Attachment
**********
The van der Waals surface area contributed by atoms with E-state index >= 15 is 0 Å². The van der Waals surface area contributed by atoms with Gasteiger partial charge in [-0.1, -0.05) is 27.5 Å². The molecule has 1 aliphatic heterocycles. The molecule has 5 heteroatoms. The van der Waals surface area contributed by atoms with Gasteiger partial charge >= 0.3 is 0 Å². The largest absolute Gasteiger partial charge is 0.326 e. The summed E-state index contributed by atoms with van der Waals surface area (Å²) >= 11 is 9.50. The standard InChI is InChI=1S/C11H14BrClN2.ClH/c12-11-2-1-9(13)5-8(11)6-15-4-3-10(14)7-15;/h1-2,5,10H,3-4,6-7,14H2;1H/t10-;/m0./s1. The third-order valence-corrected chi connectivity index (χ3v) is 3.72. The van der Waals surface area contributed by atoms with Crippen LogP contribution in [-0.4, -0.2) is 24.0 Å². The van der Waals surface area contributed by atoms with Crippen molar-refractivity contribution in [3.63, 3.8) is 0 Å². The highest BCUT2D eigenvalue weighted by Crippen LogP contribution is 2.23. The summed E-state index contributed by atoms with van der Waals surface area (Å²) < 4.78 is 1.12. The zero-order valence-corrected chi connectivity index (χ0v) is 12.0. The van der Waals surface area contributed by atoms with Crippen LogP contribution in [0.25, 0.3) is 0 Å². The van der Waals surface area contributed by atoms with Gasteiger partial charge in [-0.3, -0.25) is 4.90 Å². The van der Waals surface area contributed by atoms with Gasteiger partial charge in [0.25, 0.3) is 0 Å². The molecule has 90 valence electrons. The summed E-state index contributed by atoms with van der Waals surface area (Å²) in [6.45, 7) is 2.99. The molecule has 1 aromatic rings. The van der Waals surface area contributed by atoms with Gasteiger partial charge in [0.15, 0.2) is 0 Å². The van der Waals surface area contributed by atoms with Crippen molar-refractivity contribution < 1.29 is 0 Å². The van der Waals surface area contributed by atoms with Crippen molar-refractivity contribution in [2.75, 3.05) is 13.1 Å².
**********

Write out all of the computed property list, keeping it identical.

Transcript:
The van der Waals surface area contributed by atoms with E-state index >= 15 is 0 Å². The van der Waals surface area contributed by atoms with Gasteiger partial charge in [-0.1, -0.05) is 27.5 Å². The molecule has 1 aliphatic heterocycles. The molecule has 5 heteroatoms. The van der Waals surface area contributed by atoms with Gasteiger partial charge >= 0.3 is 0 Å². The largest absolute Gasteiger partial charge is 0.326 e. The summed E-state index contributed by atoms with van der Waals surface area (Å²) >= 11 is 9.50. The standard InChI is InChI=1S/C11H14BrClN2.ClH/c12-11-2-1-9(13)5-8(11)6-15-4-3-10(14)7-15;/h1-2,5,10H,3-4,6-7,14H2;1H/t10-;/m0./s1. The third-order valence-corrected chi connectivity index (χ3v) is 3.72. The van der Waals surface area contributed by atoms with Crippen LogP contribution in [-0.4, -0.2) is 24.0 Å². The van der Waals surface area contributed by atoms with Crippen molar-refractivity contribution in [3.63, 3.8) is 0 Å². The highest BCUT2D eigenvalue weighted by Crippen LogP contribution is 2.23. The summed E-state index contributed by atoms with van der Waals surface area (Å²) < 4.78 is 1.12. The zero-order valence-corrected chi connectivity index (χ0v) is 12.0. The van der Waals surface area contributed by atoms with Crippen LogP contribution in [0.25, 0.3) is 0 Å². The van der Waals surface area contributed by atoms with Gasteiger partial charge in [-0.3, -0.25) is 4.90 Å². The van der Waals surface area contributed by atoms with Gasteiger partial charge in [0.25, 0.3) is 0 Å². The molecule has 90 valence electrons. The summed E-state index contributed by atoms with van der Waals surface area (Å²) in [6.45, 7) is 2.99. The molecule has 1 aromatic rings. The van der Waals surface area contributed by atoms with Gasteiger partial charge in [0.15, 0.2) is 0 Å². The van der Waals surface area contributed by atoms with Crippen molar-refractivity contribution < 1.29 is 0 Å². The van der Waals surface area contributed by atoms with Crippen molar-refractivity contribution in [2.75, 3.05) is 13.1 Å².